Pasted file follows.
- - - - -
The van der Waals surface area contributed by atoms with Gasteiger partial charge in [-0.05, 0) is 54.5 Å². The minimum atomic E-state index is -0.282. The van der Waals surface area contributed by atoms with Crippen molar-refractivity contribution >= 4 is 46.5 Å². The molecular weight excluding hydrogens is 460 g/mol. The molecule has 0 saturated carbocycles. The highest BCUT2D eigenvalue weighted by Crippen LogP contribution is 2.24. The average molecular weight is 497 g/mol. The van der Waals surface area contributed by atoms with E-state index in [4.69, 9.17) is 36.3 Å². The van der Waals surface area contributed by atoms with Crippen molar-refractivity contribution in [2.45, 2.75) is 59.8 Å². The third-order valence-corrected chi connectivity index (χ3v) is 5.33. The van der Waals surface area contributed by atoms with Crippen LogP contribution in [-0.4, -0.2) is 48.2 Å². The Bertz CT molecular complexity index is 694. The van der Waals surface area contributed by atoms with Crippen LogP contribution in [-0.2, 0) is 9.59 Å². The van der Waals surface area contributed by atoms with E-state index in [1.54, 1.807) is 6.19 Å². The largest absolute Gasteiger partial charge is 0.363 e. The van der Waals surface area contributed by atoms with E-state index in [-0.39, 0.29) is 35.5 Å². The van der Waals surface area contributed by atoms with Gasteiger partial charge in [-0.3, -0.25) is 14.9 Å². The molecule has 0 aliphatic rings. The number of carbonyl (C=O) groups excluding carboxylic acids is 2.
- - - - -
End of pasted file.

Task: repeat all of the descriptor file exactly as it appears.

The van der Waals surface area contributed by atoms with Gasteiger partial charge in [-0.05, 0) is 54.5 Å². The minimum atomic E-state index is -0.282. The van der Waals surface area contributed by atoms with Crippen molar-refractivity contribution >= 4 is 46.5 Å². The molecular weight excluding hydrogens is 460 g/mol. The molecule has 0 saturated carbocycles. The highest BCUT2D eigenvalue weighted by Crippen LogP contribution is 2.24. The average molecular weight is 497 g/mol. The van der Waals surface area contributed by atoms with E-state index in [4.69, 9.17) is 36.3 Å². The van der Waals surface area contributed by atoms with Crippen molar-refractivity contribution in [2.45, 2.75) is 59.8 Å². The third-order valence-corrected chi connectivity index (χ3v) is 5.33. The van der Waals surface area contributed by atoms with Crippen LogP contribution in [-0.4, -0.2) is 48.2 Å². The Bertz CT molecular complexity index is 694. The van der Waals surface area contributed by atoms with Crippen LogP contribution in [-0.2, 0) is 9.59 Å². The van der Waals surface area contributed by atoms with E-state index in [1.54, 1.807) is 6.19 Å². The largest absolute Gasteiger partial charge is 0.363 e. The van der Waals surface area contributed by atoms with E-state index in [-0.39, 0.29) is 35.5 Å². The van der Waals surface area contributed by atoms with Gasteiger partial charge in [-0.3, -0.25) is 14.9 Å². The molecule has 0 aliphatic rings. The number of carbonyl (C=O) groups excluding carboxylic acids is 2.